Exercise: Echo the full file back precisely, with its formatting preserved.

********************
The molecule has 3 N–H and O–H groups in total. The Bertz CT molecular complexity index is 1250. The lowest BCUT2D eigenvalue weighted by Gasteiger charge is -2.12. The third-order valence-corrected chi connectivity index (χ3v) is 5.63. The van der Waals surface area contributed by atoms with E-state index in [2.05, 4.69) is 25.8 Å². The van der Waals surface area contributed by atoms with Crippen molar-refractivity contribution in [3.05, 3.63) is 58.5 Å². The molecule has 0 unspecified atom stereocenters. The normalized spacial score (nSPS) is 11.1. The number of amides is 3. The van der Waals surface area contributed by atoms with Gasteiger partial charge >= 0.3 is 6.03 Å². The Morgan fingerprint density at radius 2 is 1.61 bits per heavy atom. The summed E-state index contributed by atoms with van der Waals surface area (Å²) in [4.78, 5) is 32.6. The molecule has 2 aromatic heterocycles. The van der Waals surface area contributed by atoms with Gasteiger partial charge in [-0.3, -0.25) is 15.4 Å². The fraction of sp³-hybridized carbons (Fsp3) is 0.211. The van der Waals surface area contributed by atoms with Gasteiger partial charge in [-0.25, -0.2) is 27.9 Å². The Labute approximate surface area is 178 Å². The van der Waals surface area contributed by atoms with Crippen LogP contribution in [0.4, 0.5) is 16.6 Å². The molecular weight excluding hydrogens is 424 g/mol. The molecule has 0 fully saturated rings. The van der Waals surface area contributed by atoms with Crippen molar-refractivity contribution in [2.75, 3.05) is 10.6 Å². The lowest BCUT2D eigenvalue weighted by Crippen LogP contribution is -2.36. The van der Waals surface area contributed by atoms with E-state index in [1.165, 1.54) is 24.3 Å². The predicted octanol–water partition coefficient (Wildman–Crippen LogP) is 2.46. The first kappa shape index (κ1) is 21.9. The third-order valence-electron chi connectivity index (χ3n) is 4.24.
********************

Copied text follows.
The molecule has 3 N–H and O–H groups in total. The Bertz CT molecular complexity index is 1250. The lowest BCUT2D eigenvalue weighted by Gasteiger charge is -2.12. The third-order valence-corrected chi connectivity index (χ3v) is 5.63. The van der Waals surface area contributed by atoms with E-state index in [2.05, 4.69) is 25.8 Å². The van der Waals surface area contributed by atoms with Crippen molar-refractivity contribution in [3.05, 3.63) is 58.5 Å². The molecule has 0 unspecified atom stereocenters. The normalized spacial score (nSPS) is 11.1. The number of amides is 3. The van der Waals surface area contributed by atoms with Gasteiger partial charge >= 0.3 is 6.03 Å². The Morgan fingerprint density at radius 2 is 1.61 bits per heavy atom. The summed E-state index contributed by atoms with van der Waals surface area (Å²) in [4.78, 5) is 32.6. The molecule has 2 aromatic heterocycles. The van der Waals surface area contributed by atoms with Gasteiger partial charge in [-0.3, -0.25) is 15.4 Å². The fraction of sp³-hybridized carbons (Fsp3) is 0.211. The van der Waals surface area contributed by atoms with Gasteiger partial charge in [-0.25, -0.2) is 27.9 Å². The Labute approximate surface area is 178 Å². The van der Waals surface area contributed by atoms with Crippen LogP contribution in [0.4, 0.5) is 16.6 Å². The molecular weight excluding hydrogens is 424 g/mol. The molecule has 0 fully saturated rings. The van der Waals surface area contributed by atoms with Crippen molar-refractivity contribution in [2.75, 3.05) is 10.6 Å². The lowest BCUT2D eigenvalue weighted by Crippen LogP contribution is -2.36. The van der Waals surface area contributed by atoms with E-state index in [1.165, 1.54) is 24.3 Å². The predicted octanol–water partition coefficient (Wildman–Crippen LogP) is 2.46. The first kappa shape index (κ1) is 21.9. The third-order valence-electron chi connectivity index (χ3n) is 4.24.